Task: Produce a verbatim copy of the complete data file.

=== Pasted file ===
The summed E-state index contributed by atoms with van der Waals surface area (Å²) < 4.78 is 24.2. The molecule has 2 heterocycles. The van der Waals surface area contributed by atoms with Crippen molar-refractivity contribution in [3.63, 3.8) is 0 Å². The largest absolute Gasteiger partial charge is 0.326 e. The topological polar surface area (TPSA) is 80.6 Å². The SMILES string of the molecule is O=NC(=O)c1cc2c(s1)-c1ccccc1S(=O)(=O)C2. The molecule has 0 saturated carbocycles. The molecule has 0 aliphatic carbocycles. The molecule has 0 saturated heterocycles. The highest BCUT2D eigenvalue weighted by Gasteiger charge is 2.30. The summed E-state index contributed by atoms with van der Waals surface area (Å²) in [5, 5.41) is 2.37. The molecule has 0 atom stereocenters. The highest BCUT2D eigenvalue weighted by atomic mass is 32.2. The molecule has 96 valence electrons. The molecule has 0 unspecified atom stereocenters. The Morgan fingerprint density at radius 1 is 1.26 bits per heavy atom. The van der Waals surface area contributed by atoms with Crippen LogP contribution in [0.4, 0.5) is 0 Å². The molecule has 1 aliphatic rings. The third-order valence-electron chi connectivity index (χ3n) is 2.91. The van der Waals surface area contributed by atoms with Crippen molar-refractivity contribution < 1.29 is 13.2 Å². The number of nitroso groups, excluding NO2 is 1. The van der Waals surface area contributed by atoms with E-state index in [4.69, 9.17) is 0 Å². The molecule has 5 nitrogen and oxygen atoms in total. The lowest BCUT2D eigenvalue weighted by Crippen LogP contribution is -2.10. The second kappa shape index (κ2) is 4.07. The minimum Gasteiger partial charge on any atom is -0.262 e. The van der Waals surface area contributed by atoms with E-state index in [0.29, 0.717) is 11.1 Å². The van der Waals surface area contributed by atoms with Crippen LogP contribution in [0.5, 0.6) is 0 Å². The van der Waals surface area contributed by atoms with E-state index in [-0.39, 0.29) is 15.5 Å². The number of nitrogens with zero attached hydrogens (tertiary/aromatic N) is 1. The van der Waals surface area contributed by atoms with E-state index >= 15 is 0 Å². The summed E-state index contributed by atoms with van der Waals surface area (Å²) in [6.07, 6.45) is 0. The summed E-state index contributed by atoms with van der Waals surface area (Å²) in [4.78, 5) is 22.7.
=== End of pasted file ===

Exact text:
The summed E-state index contributed by atoms with van der Waals surface area (Å²) < 4.78 is 24.2. The molecule has 2 heterocycles. The van der Waals surface area contributed by atoms with Crippen molar-refractivity contribution in [3.63, 3.8) is 0 Å². The largest absolute Gasteiger partial charge is 0.326 e. The topological polar surface area (TPSA) is 80.6 Å². The SMILES string of the molecule is O=NC(=O)c1cc2c(s1)-c1ccccc1S(=O)(=O)C2. The molecule has 0 saturated carbocycles. The molecule has 0 aliphatic carbocycles. The molecule has 0 saturated heterocycles. The highest BCUT2D eigenvalue weighted by Gasteiger charge is 2.30. The summed E-state index contributed by atoms with van der Waals surface area (Å²) in [5, 5.41) is 2.37. The molecule has 0 atom stereocenters. The highest BCUT2D eigenvalue weighted by atomic mass is 32.2. The molecule has 96 valence electrons. The molecule has 0 unspecified atom stereocenters. The Morgan fingerprint density at radius 1 is 1.26 bits per heavy atom. The van der Waals surface area contributed by atoms with Crippen LogP contribution in [0.4, 0.5) is 0 Å². The molecule has 1 aliphatic rings. The third-order valence-electron chi connectivity index (χ3n) is 2.91. The van der Waals surface area contributed by atoms with Crippen molar-refractivity contribution < 1.29 is 13.2 Å². The number of nitroso groups, excluding NO2 is 1. The van der Waals surface area contributed by atoms with E-state index in [4.69, 9.17) is 0 Å². The molecule has 5 nitrogen and oxygen atoms in total. The lowest BCUT2D eigenvalue weighted by Crippen LogP contribution is -2.10. The second kappa shape index (κ2) is 4.07. The minimum Gasteiger partial charge on any atom is -0.262 e. The van der Waals surface area contributed by atoms with E-state index in [0.29, 0.717) is 11.1 Å². The van der Waals surface area contributed by atoms with Crippen LogP contribution in [0.5, 0.6) is 0 Å². The van der Waals surface area contributed by atoms with E-state index in [-0.39, 0.29) is 15.5 Å². The number of nitrogens with zero attached hydrogens (tertiary/aromatic N) is 1. The van der Waals surface area contributed by atoms with E-state index >= 15 is 0 Å². The summed E-state index contributed by atoms with van der Waals surface area (Å²) in [6.07, 6.45) is 0. The summed E-state index contributed by atoms with van der Waals surface area (Å²) in [4.78, 5) is 22.7.